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A General History and Collection of Voyages and Travels — Volume 07 eBook

Robert Kerr (writer)
This eBook from the Gutenberg Project consists of approximately 685 pages of information about A General History and Collection of Voyages and Travels Volume 07.
her sails, we sent her off with two of our men.  The other seven of us then went very near the shore and boarded the caravel, which rode within stones throw of the shore, insomuch that the people on the land threw stones at us; yet in spite of them, we took possession of her, there being only one negro on board.  Having cut her cables and hoisted her sails, she was so becalmed under the land that we had to tow her off with our boat, the fort still firing on us from their cannon, while the people on shore, to the number of about 150, continually fired at us with muskets and calivers, we answering them with our five muskets.  At this time the shot from my musket, being a bar-shot, happened to strike the gunner of the fort dead, while he was levelling one of his great guns; and thus we got off from them without loss or wound on our part.  Having thus taken five[337] sail in all, we did as we had done with the ship with the fish, we turned them off without hurting them, save that we took from one of them her mainmast for our admiral, and sent her away with all our Spanish and Portuguese prisoners, except Pedro Sarmiento, three other principal persons, and two negroes, leaving them within sight of land, with bread and water sufficient to serve them ten days.

[Footnote 337:  Four only are mentioned in the text; and it appears that they only sent away at this time the first taken ship, in which they had captured Sarmiento.—­E.]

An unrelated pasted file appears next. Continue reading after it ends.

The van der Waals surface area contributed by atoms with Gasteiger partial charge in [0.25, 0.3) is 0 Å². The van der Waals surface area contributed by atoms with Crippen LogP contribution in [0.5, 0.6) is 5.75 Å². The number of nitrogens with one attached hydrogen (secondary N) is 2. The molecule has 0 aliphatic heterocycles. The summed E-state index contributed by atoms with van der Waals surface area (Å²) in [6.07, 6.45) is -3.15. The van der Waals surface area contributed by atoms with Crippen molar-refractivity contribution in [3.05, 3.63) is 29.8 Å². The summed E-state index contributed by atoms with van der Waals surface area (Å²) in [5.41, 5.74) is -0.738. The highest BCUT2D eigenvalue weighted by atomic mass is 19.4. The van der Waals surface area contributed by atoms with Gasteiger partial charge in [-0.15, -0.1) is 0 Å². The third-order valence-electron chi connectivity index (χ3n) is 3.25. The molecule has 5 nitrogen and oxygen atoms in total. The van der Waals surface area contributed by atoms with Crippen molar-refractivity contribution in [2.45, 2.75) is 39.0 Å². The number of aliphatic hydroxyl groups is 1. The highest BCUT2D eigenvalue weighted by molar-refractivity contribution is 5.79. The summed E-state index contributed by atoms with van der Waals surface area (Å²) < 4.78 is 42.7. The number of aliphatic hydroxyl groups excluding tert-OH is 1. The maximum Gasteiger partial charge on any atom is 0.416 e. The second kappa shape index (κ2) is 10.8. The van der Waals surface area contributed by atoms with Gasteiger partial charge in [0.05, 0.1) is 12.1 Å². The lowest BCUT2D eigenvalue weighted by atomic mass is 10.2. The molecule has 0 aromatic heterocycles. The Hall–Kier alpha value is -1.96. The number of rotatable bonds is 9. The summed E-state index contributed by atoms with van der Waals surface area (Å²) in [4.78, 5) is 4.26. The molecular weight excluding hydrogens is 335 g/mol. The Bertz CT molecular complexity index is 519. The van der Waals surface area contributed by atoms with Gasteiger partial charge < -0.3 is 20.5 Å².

We now bent our course for England, taking our departure from off the western islands in about the latitude of 41 deg.  N. and soon afterwards one of our men descried a sail from the foretop, then ten sail, and then fifteen sail.  It was now concluded to send off our two prizes, by manning of which we did not leave above 60 men in our two pinnaces.  When we had dispatched them, we made sail towards the fleet we had discovered, which we found to consist of 24 sail in all; two of them being great caraks, one of 1200 and the other of 1000 tons, and 10 galeons, all the rest being small ships and caravels, laden with treasure, spices, and sugars.  In our two small pinnaces we kept company with this fleet of 24 ships for 32 hours, continually fighting with them and they with us; but the two huge caraks always kept between their fleet and us, so that we were unable to take any one of them; till at length, our powder growing short, we were forced to give over, much against our wills, being much bent upon gaining some of them, but necessity compelling us by want of powder, we left them, without any loss of our men, which was wonderful, considering the disparity of force and numbers.

We now continued our course to Plymouth, where we arrived within six hours after our prizes, though we sent them away forty hours before we began our homeward course.  We were joyfully received, with the ordnance of the town, and all the people hailed us with willing hearts, we not sparing our shot in return with what powder we had left.  From thence we carried our prizes to Southampton, where our owner, Sir Walter Raleigh, met us and distributed to us our shares of the prizes.

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